Geoffrey Chaucer, the Critical Heritage

By Derek Brewer | Go to book overview

16.

‘MATTHEW BROWNE’ (WILLIAM BRIGHTLY RANDS), CHAUCER THE LAODICEAN

1869

Rands (1823-82) an amiable and eccentric man who wrote under the pseudonyms of Henry Holbeach and Matthew Browne, educated himself chiefly at second-hand bookstalls, and after various occupations became a reporter in the House of Commons. He wrote prolifically, especially for children, but his ‘Chaucer’s England’, 2 vols (1869), has much penetrating observation, though discursive and sometimes slapdash. He uses his knowledge of the world, wide reading, and independent turn of mind, to make an interestingly modern, sceptical assessment of some aspects of Chaucer.

(II, 147-8) It has been said that this [description of the Parson] is a portrait of Wickliffe, and Chaucer has himself been called a Wickliffite; but there is no proof that he was entitled to bear that name. There is, in the meanwhile, every reason that the nature of the case admits of, for judging Chaucer to have been a man incapable of such high degrees of faith and moral steadfastness as we must inevitably associate with the work and career of Wickliffe. Is it conceivable that the author of the Canterbury Tales could, under any circumstances, have become a martyr? Could Shakspeare? I confess, I cannot conceive it of either. But the moral intensity of men like Wickliffe, and still more their faith (i.e. their reliance, avouched by their conduct, upon unseen aid), are essentially heroic; their whole meaning is, ‘This course of conduct upon which I have entered is dictated to me by the Divine Spirit; its consequences are no concern of mine; and, if death awaits me, I am ready to die.’ This is not a spirit which finds a welcome in the most cultivated circles of modern times; but it is undeniably the spirit of the Founder of Christianity, and of all the martyrs and heroes that ever lived. I certainly do not believe that the man who wrote the slippery prologue to the Canterbury Tales was capable even of sympathising with the high heroic spirit, much less of sharing it. Assuredly, he could only have had a superficial understanding of the man Wickliffe, and there is, in reality,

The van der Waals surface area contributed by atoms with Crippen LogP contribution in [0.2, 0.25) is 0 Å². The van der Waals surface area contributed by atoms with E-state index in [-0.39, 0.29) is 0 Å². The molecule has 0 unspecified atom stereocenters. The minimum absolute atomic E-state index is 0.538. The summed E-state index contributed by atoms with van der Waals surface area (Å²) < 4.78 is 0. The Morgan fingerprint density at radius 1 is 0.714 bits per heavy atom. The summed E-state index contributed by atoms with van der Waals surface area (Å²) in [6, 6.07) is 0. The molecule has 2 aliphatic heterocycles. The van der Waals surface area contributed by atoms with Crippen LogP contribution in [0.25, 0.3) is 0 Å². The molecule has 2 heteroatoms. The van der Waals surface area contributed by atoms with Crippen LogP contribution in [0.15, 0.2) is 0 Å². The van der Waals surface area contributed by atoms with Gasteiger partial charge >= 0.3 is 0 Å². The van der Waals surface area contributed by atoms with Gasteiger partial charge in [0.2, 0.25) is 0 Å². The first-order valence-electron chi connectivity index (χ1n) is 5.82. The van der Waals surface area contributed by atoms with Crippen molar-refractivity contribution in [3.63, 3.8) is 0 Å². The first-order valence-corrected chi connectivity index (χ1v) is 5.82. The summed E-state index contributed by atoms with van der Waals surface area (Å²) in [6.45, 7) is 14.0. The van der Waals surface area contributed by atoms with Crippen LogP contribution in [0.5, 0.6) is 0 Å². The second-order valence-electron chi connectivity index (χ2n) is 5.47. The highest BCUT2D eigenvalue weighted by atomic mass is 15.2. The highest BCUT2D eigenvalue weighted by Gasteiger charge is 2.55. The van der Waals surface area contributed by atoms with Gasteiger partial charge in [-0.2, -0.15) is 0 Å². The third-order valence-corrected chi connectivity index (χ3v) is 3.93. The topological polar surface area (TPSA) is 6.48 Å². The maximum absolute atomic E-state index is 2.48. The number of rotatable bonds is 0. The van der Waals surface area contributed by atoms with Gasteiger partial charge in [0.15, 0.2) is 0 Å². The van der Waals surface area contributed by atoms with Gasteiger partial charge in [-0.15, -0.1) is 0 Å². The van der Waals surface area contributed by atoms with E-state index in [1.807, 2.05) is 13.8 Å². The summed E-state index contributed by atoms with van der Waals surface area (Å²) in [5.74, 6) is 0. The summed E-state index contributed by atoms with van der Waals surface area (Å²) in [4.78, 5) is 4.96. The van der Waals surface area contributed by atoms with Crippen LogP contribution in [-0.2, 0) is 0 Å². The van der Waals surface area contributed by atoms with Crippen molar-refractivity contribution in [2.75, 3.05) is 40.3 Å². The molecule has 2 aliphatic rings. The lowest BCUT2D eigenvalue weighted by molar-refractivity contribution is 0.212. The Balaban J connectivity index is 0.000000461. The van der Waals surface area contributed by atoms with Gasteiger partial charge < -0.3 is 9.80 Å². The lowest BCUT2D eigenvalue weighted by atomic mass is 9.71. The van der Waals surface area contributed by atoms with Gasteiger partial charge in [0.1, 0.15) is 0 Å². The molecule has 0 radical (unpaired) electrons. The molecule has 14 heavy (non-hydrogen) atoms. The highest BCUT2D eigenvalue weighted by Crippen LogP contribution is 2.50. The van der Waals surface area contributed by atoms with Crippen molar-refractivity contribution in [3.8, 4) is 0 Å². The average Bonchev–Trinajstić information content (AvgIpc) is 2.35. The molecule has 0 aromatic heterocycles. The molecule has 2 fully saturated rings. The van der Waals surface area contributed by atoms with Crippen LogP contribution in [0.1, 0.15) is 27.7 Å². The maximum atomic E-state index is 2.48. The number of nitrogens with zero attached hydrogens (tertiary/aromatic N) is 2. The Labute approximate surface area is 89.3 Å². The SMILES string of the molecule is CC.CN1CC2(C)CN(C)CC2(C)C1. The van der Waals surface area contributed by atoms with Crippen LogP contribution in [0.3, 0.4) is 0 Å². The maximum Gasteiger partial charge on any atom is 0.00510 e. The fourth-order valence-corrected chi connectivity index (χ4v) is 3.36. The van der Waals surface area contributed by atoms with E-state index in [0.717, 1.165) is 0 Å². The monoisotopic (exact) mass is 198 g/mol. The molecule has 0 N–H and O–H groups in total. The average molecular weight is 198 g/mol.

-128-

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